Spinning Tales — Are There No Answers For Population Loss?
November 18, 2010 by lmorgan
By Dennis L. Morgan
It’s become a story that seems to be the same. Once every 10 years the U.S. Census data shows us what we have been seeing with our eyes, how the population in rural parts of this state are declining.
This time, as reported in this newspaper and in others across the state, Nebraska’s population is growing, but not around here. The Census report shows that, in the past 10 years, approximately 10 percent of the county’s population, last recorded in 2000, are no longer living here. Statewide, the population has increased by five percent. As has been the case in past years, the areas where population has increased is along the major cities of the Interstate 80 corridor. Omaha, Lincoln, Grand Island and Kearney all show population increases. It’s a safe bet, particularly if you live in the eastern end of the state, along the I-80 corridor, population has increased. Elsewhere, people are moving away and not coming back.
It’s a major disappointment for everyone from the governor’s office down to the residents of the smallest villages.
Despite all the efforts of the politicians in Lincoln, there appears to be nothing which can be done to prevent the people drain from rural Nebraska. No matter how much the rural lifestyle is celebrated in words and pictures, few people are heeding the message.
Many communities have economic development boards established to help bring businesses and jobs to rural Nebraska. Other communities pursue other means to attract industry and jobs. Efforts are underway to harness the wind here to create jobs. Efforts have been successful, as can be witnessed by the rapid rise of wind turbines between Raeville and Petersburg. Another wind project is targeting southern Antelope County. Not as far along as Laredo Ridge, Prairie Breeze, if it comes to fruition, should be an economic boost to this area.
Will it bring more jobs? Will it boost the economic vitality of the area? All these questions and more we hope to have answers to, in time.
Whether it be Governor Dave Heineman down to the mayor of our smallest towns, efforts need to be made to try and stem population loss by any means necessary to ensure the survival of the rural lifestyle which we cherish. Local efforts to start up new businesses need to be supported wherever possible. One thing is for certain, it nothing if said and nothing is done, jobs will dry up and people will leave to find a way of life elsewhere.
It’s something all of us need to be concerned about. All of us need to be willing to work to find an answer. The future for of communities is at stake.
As a rule I don’t like to engage in politics. Each person is entitled to their own beliefs about how our democracy should operate. After all, we live in the greatest country in the world. The ‘land of the free’ is not just words, but a creed which we all, no matter the political affiliation, believe in.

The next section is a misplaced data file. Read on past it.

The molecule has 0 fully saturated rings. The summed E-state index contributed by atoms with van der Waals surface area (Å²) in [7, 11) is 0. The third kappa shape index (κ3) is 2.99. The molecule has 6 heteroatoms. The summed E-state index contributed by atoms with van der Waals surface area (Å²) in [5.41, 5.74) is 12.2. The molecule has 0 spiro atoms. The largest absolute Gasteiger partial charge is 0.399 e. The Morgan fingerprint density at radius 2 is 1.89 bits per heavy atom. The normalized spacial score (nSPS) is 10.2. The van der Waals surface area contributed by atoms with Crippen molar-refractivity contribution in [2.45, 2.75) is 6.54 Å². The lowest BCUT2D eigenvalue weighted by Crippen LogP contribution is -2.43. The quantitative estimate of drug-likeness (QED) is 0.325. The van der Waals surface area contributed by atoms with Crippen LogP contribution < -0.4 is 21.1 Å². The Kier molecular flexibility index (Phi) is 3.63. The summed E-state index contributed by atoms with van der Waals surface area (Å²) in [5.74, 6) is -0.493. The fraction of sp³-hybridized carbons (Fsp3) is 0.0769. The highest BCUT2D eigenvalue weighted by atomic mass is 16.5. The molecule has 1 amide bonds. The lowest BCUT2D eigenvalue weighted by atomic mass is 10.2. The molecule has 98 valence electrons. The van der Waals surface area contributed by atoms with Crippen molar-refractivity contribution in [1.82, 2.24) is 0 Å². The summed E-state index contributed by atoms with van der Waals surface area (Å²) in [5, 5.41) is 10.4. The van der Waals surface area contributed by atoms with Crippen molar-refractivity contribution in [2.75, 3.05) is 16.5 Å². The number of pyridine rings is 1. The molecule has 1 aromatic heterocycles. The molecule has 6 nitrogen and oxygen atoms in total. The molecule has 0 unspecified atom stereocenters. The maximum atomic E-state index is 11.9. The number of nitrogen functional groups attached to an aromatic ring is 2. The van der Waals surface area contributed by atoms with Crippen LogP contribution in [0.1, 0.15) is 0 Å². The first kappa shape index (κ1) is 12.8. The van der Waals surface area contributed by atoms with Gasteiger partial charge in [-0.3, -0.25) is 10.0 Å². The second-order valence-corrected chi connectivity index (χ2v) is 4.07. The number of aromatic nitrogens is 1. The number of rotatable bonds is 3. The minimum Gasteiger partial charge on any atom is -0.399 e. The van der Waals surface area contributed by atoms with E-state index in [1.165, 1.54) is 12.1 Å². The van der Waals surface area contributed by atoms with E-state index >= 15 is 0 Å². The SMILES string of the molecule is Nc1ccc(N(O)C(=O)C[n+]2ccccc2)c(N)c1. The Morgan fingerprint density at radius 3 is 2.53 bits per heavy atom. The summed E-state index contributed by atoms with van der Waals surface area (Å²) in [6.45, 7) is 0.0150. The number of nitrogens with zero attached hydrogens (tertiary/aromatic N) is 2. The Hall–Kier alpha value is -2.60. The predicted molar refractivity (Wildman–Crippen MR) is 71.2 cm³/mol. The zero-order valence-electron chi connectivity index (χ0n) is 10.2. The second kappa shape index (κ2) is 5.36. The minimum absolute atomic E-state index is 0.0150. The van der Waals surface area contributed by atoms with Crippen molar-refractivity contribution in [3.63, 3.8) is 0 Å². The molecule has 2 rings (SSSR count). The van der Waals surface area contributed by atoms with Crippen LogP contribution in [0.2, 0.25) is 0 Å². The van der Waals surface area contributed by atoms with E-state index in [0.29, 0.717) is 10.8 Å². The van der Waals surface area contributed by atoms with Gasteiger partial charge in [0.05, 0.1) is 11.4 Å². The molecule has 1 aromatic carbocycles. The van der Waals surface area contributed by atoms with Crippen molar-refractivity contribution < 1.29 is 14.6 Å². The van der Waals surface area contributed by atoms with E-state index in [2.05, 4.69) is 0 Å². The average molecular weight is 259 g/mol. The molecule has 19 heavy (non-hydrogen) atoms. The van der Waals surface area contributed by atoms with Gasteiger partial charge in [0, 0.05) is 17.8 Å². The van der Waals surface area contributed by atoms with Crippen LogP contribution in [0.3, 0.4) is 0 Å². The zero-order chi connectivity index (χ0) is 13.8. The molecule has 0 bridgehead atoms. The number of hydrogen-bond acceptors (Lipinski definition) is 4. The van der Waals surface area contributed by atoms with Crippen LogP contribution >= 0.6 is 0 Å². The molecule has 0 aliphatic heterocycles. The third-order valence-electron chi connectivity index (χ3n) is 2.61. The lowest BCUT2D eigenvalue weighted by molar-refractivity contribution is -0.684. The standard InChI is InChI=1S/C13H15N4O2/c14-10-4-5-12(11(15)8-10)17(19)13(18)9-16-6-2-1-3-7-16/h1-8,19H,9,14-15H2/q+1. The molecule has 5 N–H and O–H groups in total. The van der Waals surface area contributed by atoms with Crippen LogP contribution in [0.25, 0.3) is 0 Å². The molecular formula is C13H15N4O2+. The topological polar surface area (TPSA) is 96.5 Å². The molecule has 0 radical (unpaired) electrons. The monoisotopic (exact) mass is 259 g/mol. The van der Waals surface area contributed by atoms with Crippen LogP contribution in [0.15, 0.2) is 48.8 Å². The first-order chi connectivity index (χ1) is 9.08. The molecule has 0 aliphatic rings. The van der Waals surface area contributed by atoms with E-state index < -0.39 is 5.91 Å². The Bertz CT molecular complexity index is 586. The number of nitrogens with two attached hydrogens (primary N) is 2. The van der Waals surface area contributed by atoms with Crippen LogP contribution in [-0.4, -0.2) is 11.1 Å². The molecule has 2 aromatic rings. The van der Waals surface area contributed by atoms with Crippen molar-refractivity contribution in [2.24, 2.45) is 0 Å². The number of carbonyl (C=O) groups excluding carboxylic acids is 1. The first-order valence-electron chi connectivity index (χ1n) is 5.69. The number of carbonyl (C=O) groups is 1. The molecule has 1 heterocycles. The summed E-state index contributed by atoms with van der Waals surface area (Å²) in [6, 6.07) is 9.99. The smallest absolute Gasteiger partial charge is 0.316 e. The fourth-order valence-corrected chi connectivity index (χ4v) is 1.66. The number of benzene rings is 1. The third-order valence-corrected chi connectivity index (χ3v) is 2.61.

But, if I may, let me share a few thoughts about the recent election.
The voice of the people has spoken loud and clear. GOP gains in the House of Representatives were at historic proportions. The Senate, still in the control of the Democratic Party, is now a Chamber where, if anything is to get accomplished, both parties must work together.
When it comes to politics, the phrase ‘work together’ is an oxymoron. Neither side has shown a willingness to work together on anything meaningful for more years than I care to remember. There have been few times in my lifetime where a clear consensus, across party lines, has been reached.
Something has to change, and it has to change soon. Voices of reason need to understand the will of the people. No more is the electorate willing to sit back and watch the men and women elected to serve do nothing of consequence, only to be rewarded with another term in office. If they don’t, then two years from now there will be another ‘bloodbath’ at the polls.
You and I deserve more than sound bites from the men and women we elect to serve. They may not always agree with the electorate, but they no longer can ignore the will of the masses.
Government needs to work for us, not the other way around.
On Saturday night, Kansas played the Huskers at Memorial Stadium. The game was not broadcast on ESPN, FOX or ABC, but it was put on pay-per-view for persons wiling to pay the necessary fee.
NU Athletic Director Tom Osborne should reconsider these pay-per-view games in November. There’s no reason why fans willing to pay top dollar to sit in the stands, should have to sit in inclement weather when the game could have been played in the afternoon on a sun-splashed field. Just as many people will order pay-per-view if the game starts at 1 p.m. or 2:30 p.m., they will if the game starts at 6 p.m. or later.
There used to be a time, not that long ago, when all Husker home games started at 1:30 p.m. I’m not calling for night games to be discontinued. On the contrary, in September and October, night games are a joy to attend. However, November is another story. If there’s a way that the game can be played in the afternoon, Osborne and everyone at NU should do everything possible to make it happen.